I mentioned that more staff are, of course, getting the national living wage, which will continue to attract people to the sector. The noble Baroness is quite right about skills, which is why we have the skills for care programme.
It is also worth pointing out that one thing the CQC report did show, as indeed you would hope it would, is that 79% of settings provided either good or outstanding care. There is no doubting the motivations of the people who work in this sector, and we all pay tribute to them. It is about making sure that there are enough of them and that they are properly skilled. That is precisely why we have put additional money into social funding, to enable real-term increases over the next three years to address the fact that we have an ageing and growing population.
My Lords, I declare my interest as a member of the Dilnot commission. I am sure we all welcome the idea of a longer-term set of proposals for consideration later. However, does the Minister not realise that the money the Government have said they are putting in over the next three years, including the current year, merely puts back a lot of the money that was taken out before, and certainly does not meet the proposal for immediate funding made by your Lordships’ Select Committee on the sustainability of the NHS and by the King’s Fund? This year, the Government are about £1.5 billion to £2 billion short to meet the needs. Does the Minister understand that this is not just about quality but about quantity? People working in publically funded care are leaving in droves. Is this on the Department of Health’s risk register? What are the Government going to do if the tipping point is reached on providers not providing publically funded social care?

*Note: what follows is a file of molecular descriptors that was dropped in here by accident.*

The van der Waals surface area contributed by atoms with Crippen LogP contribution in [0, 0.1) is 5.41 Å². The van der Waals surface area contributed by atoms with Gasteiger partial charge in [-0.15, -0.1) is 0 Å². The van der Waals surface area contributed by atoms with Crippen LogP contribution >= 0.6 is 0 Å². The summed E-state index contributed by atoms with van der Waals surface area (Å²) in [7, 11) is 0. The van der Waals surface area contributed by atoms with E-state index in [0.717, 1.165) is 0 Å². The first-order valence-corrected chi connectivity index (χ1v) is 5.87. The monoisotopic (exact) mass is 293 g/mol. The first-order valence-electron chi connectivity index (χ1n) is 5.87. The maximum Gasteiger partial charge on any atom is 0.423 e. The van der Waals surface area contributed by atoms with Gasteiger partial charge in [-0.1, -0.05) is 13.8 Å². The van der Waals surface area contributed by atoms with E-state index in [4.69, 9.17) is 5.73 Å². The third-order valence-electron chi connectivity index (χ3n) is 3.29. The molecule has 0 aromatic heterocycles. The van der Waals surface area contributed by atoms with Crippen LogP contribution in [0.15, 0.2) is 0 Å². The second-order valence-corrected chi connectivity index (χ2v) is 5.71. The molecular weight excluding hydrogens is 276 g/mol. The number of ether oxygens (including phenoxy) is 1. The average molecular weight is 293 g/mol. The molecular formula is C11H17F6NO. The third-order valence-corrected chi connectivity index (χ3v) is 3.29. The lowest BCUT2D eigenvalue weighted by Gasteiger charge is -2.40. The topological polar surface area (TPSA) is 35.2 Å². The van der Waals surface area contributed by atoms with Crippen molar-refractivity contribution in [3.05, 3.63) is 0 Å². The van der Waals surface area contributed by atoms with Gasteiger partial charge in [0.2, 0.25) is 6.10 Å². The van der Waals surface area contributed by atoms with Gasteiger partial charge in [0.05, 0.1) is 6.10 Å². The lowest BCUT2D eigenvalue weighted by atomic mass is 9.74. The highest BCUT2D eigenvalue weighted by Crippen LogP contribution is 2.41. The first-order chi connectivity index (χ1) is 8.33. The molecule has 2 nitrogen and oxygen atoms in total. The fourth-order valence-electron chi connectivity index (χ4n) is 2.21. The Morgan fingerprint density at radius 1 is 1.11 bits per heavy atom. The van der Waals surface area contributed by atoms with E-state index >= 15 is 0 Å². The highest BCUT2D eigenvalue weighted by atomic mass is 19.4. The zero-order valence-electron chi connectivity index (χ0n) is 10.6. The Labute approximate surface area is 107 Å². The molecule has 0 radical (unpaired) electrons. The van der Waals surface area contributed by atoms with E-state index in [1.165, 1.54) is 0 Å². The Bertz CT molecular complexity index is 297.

First, I congratulate the noble Lord on the work he did on the Dilnot commission in setting out the challenges we face and the kinds of solutions that we need to put the sector on a long-term footing. I merely reiterate the point that extra funding is going in, at a time when we are still addressing the £150 billion deficit that the Government inherited in 2010. That is enabling real-terms increases. Of course we need to keep going with that, because there are more older people and their care is increasingly complex.
I want to come back to the changes we are making on delayed transfers of care. Making sure that the interface between the NHS and social care is as quick, smooth and suitable for patients as possible is critical. That is why there is renewed emphasis to make sure that the money going in is addressing one of the major problems that is preventing the quality of care that we want.
My Lords, will my noble friend consult the CQC on a rather intimate but difficult problem? Elderly people admitted to busy trauma wards with fractures that result in them not being able to weight-bear very often find that, when they press the bell for the loo, they are not able to access a commode and there is no time for a bedpan. They end up being consigned to using adult nappies for an unnecessary long time. That has a knock-on effect on both their ability to rehabilitate and if they subsequently go into nursing or residential care. This is an outrage. Tackling this would save money and give more dignity to elderly people, but it is not something that one hears talked about very much. I have witnessed this happen with my elderly relatives and ask the Minister to take a look at it
I am sorry to hear that my noble friend’s loved ones have experienced that. She is quite right: not only would that inhibit rehab but there is also the question of the dignity of the patient. I shall certainly look at the issue and write to her.
My Lords, the Minister has reminded us just how many consultations there have already been on this subject, most of them not moving us very far forward, sadly. It is welcome news, therefore, that the consultation will focus on solutions, not just problems. Does the Minister agree that if we are doing this for the long term—and it essential that we are—a whole-population solution and, dare I say it, a cross-party solution is required?
The noble Baroness is quite right. We need to move forward on the basis of consensus, which is one thing that has been lacking in the past. There is no doubting the point we have reached: we cannot wait any longer and we need to move ahead. That is why we will do so, on the basis of consensus.